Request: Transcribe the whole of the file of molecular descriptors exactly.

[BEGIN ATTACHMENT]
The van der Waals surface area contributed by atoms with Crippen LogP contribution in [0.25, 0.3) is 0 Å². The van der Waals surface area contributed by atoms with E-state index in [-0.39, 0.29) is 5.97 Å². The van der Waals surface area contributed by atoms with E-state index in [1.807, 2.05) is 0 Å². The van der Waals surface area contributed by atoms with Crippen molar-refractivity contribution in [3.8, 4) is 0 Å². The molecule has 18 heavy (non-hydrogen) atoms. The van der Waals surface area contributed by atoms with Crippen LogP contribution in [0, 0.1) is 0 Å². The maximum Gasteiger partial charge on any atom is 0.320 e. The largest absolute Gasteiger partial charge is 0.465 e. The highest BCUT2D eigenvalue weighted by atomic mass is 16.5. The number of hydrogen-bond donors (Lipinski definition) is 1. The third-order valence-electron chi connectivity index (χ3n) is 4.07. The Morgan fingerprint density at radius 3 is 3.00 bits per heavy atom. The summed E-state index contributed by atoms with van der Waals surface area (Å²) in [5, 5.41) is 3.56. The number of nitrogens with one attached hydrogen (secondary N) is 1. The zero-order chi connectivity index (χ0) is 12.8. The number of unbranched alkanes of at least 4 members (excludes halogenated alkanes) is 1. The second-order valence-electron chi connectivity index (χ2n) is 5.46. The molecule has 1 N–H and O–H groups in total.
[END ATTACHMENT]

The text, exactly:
The van der Waals surface area contributed by atoms with Crippen LogP contribution in [0.25, 0.3) is 0 Å². The van der Waals surface area contributed by atoms with E-state index in [-0.39, 0.29) is 5.97 Å². The van der Waals surface area contributed by atoms with E-state index in [1.807, 2.05) is 0 Å². The van der Waals surface area contributed by atoms with Crippen molar-refractivity contribution in [3.8, 4) is 0 Å². The molecule has 18 heavy (non-hydrogen) atoms. The van der Waals surface area contributed by atoms with Crippen LogP contribution in [0, 0.1) is 0 Å². The maximum Gasteiger partial charge on any atom is 0.320 e. The largest absolute Gasteiger partial charge is 0.465 e. The highest BCUT2D eigenvalue weighted by atomic mass is 16.5. The number of hydrogen-bond donors (Lipinski definition) is 1. The third-order valence-electron chi connectivity index (χ3n) is 4.07. The Morgan fingerprint density at radius 3 is 3.00 bits per heavy atom. The summed E-state index contributed by atoms with van der Waals surface area (Å²) in [5, 5.41) is 3.56. The number of nitrogens with one attached hydrogen (secondary N) is 1. The zero-order chi connectivity index (χ0) is 12.8. The number of unbranched alkanes of at least 4 members (excludes halogenated alkanes) is 1. The second-order valence-electron chi connectivity index (χ2n) is 5.46. The molecule has 1 N–H and O–H groups in total.